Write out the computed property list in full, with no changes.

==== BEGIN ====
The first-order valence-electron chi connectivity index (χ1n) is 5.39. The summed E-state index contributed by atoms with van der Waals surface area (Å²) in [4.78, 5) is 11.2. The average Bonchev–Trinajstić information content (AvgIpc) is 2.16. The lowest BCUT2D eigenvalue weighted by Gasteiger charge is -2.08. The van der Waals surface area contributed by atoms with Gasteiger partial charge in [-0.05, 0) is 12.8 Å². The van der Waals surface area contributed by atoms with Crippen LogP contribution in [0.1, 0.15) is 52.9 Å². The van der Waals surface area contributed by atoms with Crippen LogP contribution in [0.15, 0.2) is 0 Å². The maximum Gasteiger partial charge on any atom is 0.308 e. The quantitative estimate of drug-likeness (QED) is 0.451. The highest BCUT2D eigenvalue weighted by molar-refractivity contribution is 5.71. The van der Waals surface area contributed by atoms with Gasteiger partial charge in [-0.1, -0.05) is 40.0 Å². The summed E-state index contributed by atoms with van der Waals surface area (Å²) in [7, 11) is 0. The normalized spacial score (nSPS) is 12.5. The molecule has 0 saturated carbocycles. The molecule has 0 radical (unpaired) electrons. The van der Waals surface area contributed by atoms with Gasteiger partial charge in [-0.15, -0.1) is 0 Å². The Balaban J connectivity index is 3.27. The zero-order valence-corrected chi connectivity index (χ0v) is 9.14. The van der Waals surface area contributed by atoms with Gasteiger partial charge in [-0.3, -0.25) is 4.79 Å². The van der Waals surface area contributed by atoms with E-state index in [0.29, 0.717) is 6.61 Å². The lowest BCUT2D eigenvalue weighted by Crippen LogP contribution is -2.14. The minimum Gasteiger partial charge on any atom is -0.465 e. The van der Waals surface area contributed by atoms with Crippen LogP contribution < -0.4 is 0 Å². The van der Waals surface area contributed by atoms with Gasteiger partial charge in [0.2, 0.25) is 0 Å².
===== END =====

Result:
The first-order valence-electron chi connectivity index (χ1n) is 5.39. The summed E-state index contributed by atoms with van der Waals surface area (Å²) in [4.78, 5) is 11.2. The average Bonchev–Trinajstić information content (AvgIpc) is 2.16. The lowest BCUT2D eigenvalue weighted by Gasteiger charge is -2.08. The van der Waals surface area contributed by atoms with Gasteiger partial charge in [-0.05, 0) is 12.8 Å². The van der Waals surface area contributed by atoms with Crippen LogP contribution in [0.1, 0.15) is 52.9 Å². The van der Waals surface area contributed by atoms with Crippen LogP contribution in [0.15, 0.2) is 0 Å². The maximum Gasteiger partial charge on any atom is 0.308 e. The quantitative estimate of drug-likeness (QED) is 0.451. The highest BCUT2D eigenvalue weighted by molar-refractivity contribution is 5.71. The van der Waals surface area contributed by atoms with Gasteiger partial charge in [-0.1, -0.05) is 40.0 Å². The summed E-state index contributed by atoms with van der Waals surface area (Å²) in [7, 11) is 0. The normalized spacial score (nSPS) is 12.5. The molecule has 0 saturated carbocycles. The molecule has 0 radical (unpaired) electrons. The van der Waals surface area contributed by atoms with Gasteiger partial charge in [-0.15, -0.1) is 0 Å². The Balaban J connectivity index is 3.27. The zero-order valence-corrected chi connectivity index (χ0v) is 9.14. The van der Waals surface area contributed by atoms with Gasteiger partial charge in [-0.3, -0.25) is 4.79 Å². The van der Waals surface area contributed by atoms with E-state index in [0.29, 0.717) is 6.61 Å². The lowest BCUT2D eigenvalue weighted by Crippen LogP contribution is -2.14. The minimum Gasteiger partial charge on any atom is -0.465 e. The van der Waals surface area contributed by atoms with Crippen LogP contribution < -0.4 is 0 Å². The van der Waals surface area contributed by atoms with Gasteiger partial charge in [0.2, 0.25) is 0 Å².